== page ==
Schwend said students who may not be interested in other sports, or who cannot compete due to some physical limitation, may find a place on the trap shooting team. The sport also offers the chance to “letter,” for those who want to fill out their school jackets with their accomplishments. And there will be a page in the yearbook for the team.
This past February, an open house for information and signups was held in the high school cafeteria. Melissa Craig, director of the Oregon High School Clay Target League, gave a presentation and took questions from parents and staff. “We had quite a few students sign up, and parents were excited to see this kind of sport in our community as there are a lot of hunters here,” Schwend said.
The league allows students from 6th through12th grades to compete, although the school district initially only allowed 9th through 12th grade. Schwend said there were some disappointed students and parents.
However, in March it was decided by Tillamook Junior High School and the Tillamook School District to allow 7th and 8th graders to join the team. Schwend said there are some 6th graders still coming to the Tillamook Gun Club to shoot on Thursdays and Sundays who are looking forward to competing next year.
An early March open house at the junior high packed them in. Schwend said parents and students were excited to learn about the new school sport. Registration for the league closed a few weeks later and league shooting began in April. Tillamook now fields 27 students on the trap shooting team, taking practices at the gun club.
Schwend said the athletes are enjoying the firearm safety education and the sport of trap shooting. He thanked the community for its support, highlighting the Tillamook Chapter of the Oregon Hunters Association for helping the team purchase shooting vests and pouches for each athlete. The Tillamook Farmers Co-op also helped out with ammunition costs, and the Tillamook Gun Club has allowed the use of its facility.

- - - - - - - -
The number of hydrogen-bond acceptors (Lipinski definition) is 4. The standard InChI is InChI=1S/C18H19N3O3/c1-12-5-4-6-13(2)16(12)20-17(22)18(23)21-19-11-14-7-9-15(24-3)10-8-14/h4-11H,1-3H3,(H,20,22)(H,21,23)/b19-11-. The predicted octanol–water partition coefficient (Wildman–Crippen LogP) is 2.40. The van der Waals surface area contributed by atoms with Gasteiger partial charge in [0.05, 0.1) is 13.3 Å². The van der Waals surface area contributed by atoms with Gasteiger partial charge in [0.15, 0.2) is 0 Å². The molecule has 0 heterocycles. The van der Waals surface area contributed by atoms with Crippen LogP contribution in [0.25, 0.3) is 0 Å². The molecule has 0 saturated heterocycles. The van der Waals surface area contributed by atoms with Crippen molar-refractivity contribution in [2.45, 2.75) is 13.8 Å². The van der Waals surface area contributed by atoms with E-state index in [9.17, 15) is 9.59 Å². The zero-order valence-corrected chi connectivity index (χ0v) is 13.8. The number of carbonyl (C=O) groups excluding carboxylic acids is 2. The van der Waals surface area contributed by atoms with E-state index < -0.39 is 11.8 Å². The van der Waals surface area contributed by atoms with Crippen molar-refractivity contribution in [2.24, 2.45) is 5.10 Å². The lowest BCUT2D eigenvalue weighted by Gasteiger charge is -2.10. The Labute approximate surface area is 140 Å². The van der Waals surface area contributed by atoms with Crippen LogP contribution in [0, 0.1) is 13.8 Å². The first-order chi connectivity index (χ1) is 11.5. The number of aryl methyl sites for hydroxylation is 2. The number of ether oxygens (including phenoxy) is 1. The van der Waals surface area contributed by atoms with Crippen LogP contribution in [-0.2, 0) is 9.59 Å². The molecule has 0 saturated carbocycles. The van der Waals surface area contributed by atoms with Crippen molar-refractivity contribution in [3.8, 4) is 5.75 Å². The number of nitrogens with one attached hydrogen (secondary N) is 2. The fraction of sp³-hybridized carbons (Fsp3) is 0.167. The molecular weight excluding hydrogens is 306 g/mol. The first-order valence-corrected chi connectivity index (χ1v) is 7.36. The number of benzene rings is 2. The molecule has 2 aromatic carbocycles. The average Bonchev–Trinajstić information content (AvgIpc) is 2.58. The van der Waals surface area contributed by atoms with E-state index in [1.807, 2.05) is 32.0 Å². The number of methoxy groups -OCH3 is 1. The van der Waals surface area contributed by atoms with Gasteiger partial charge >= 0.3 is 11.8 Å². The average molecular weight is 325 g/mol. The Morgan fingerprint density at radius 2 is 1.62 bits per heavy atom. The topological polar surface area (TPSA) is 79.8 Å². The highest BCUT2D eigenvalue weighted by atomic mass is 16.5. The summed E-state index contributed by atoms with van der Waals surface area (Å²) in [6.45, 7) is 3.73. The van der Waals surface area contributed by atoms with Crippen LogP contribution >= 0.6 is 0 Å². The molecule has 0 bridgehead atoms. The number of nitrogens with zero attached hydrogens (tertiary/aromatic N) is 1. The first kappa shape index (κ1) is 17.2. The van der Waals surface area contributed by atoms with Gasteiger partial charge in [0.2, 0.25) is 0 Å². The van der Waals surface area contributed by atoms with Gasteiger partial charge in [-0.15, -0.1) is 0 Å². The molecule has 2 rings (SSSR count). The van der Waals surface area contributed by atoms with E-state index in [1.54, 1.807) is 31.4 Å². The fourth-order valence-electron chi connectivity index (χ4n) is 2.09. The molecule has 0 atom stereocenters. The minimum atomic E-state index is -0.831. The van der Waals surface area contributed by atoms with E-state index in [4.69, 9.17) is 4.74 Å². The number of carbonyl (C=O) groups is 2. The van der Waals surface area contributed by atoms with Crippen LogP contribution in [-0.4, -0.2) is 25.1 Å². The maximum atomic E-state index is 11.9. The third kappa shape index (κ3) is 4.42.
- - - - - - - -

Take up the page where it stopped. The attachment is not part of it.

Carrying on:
“Lloyd Schwend, my Dad, is the reason I started down this road. He always said a High School shooting team would be huge in this area, but he could never get one off the ground,” Schwend said. “Well, we finally did it Dad!”
Layne Johnson wanted to try something new, so she joined the trap shooting team several weeks ago. She had never been shooting before, but she’s having fun with it. Seeing improvement in the accuracy of her shots with her pump action 12-gauge Sears Model 20, she plans to compete next year.
Bruised cheek and shoulder aside, Johnson said firearms safety education is a good skill to have these days. All of the students the Headlight Herald interviewed said training with the trap shooting team has given them a better sense of how to handle firearms safely and with confidence.
Vivian Seaholm recently attended a youth hunting camp where she took down a ram. She goes on hunting trips with her parents and she thought the trap shooting team was a good way to develop her firearms skills. Seaholm plans to return for the team next year, and thinks it will grow in size as more students take an interest.
“I like this sport because it’ll really stick with me – I’m probably going to be hunting for a long time,” Seaholm said, adding that she enjoys both the sport of hunting and the food that comes from it.
Eugene Blackburn said he’s always been into shooting and was happy to find a sport with guns in it. He started practicing for the team before it was official, using a double-barrel Springfield 12-gauge. While the side-by-side configuration is less prominent in trap shooting, it hasn’t slowed down Blackburn, who recently hit 24 out of 25 with his shotgun. Blackburn plans to push for a collegiate scholarship through competing in high school trap shooting.
Ian Schwend has been watching his dad shoot since he was little and waiting for his chance. He also started practicing for the team before it was founded. Being on the team is chance to build his knowledge of firearms while having fun with friends. Ian said there is a buzz about the team around the school and he thinks more students will be involved next year. While state competitions and scholarships are on his mind, right now he’s happy just to train his skills and have fun.
Chase Trussell was also a founding member of the team. He said the team practices three times a week including the summer. He echoed the feeling of enjoyment other students expressed. Trussell advised new shooters to learn the proper gripping technique and stock placement to overcome the well-known kick of a shotgun.
“For a while there, I was getting beat up with an old Model 12,” Trussell said. “But if you lift your elbow up, there’s a pocket in your shoulder that comes out. You can just set the gun right in there, and then you put your elbow back down.”